Since his arrival in the U.S. in August, Mr. Skoryk was present at the world premiere of his newest work, Partita No.6, written for and performed by the prestigious Leontovych String Quartet at the chamber music festival at Music Mountain in Connecticut on August 11.
Mr. Skoryk was featured as a composer of jazz and popular music at the final concert of the summer season at the Grazhda, under the auspices of the Music and Art Center of Greene County, where he appeared as duo pianist with Volodymyr Vynnytsky on August 24.
On the same day, Mr. Skoryk's work "Melodiya," was performed at the Lviv Opera Theater as part of the fifth anniversary celebrations of Ukraine's independence.
In mid-November, Mr. Skoryk plans to attend a festival of contemporary music in Lviv, organized by the Lviv branch of the Composers' Union, for the Lviv premiere of his work Partita No. 6. Among participating composers from abroad will be the renowned Polish composer Krzysztof Penderecki.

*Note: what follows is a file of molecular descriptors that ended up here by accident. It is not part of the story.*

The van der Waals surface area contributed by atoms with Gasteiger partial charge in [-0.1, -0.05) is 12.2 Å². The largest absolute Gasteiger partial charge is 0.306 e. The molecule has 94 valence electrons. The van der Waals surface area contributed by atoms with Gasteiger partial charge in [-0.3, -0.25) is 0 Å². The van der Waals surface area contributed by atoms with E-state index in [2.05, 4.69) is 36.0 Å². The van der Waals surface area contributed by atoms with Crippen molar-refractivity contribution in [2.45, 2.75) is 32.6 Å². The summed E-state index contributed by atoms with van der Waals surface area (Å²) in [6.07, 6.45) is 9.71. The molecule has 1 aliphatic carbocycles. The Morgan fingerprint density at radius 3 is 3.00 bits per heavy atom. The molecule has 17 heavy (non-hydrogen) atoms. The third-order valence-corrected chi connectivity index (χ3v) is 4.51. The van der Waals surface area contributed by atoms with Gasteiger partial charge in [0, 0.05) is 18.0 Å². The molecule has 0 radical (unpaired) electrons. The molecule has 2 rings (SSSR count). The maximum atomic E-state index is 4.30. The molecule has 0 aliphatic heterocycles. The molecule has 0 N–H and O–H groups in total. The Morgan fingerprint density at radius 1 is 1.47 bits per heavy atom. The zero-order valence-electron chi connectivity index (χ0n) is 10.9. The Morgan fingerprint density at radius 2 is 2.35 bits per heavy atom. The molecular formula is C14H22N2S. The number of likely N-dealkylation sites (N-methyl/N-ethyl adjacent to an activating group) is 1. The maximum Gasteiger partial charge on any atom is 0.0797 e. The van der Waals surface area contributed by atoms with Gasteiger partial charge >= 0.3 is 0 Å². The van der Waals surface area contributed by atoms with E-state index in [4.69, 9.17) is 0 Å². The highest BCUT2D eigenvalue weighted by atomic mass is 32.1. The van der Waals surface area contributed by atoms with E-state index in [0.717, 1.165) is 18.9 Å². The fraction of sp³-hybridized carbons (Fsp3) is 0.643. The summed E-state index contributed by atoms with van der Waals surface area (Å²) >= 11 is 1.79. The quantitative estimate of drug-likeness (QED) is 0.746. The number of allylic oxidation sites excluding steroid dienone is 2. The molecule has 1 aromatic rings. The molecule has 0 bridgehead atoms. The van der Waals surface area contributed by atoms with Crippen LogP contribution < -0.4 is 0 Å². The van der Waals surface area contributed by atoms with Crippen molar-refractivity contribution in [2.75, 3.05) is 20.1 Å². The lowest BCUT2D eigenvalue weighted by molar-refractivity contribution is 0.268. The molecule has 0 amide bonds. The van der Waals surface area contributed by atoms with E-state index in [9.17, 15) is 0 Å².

Mr. Skoryk returns to Sydney, Australia, at the end of November, where he is currently taking a respite from his professorial commitments at the Lviv Conservatory, in order to devote more time to creative work.
* * *
The concert program of Mr. Skoryk's music at Weill Recital Hall will feature: pianist Mykola Suk, Partita No. 5; The Leontovych String Quartet, Partita No. 6 (New York premiere), and "Melodiya"; Oleh Chmyr, three Ukrainian songs for baritone and piano; pianist Volodymyr Vynnytsky, "Burlesque"; Mr. Vynnytsky and cellist Vagram Saradjian, "A-RI-A"; and, duo pianists Messrs. Skoryk and Vynnytsky, "Three Extravagant Dances" and three jazz pieces for piano.
The concert is jointly sponsored by the Music and Art Center of Greene County, under the direction of Ihor Sonevytsky, and the Ukrainian Institute of America in New York.
Tickets, at $20 and $15, are on sale at the Carnegie Hall Box Office.
Copyright © The Ukrainian Weekly, September 22, 1996, No. 38, Vol. LXIV
| Home Page | About The Ukrainian Weekly | Subscribe | Advertising | Meet the Staff |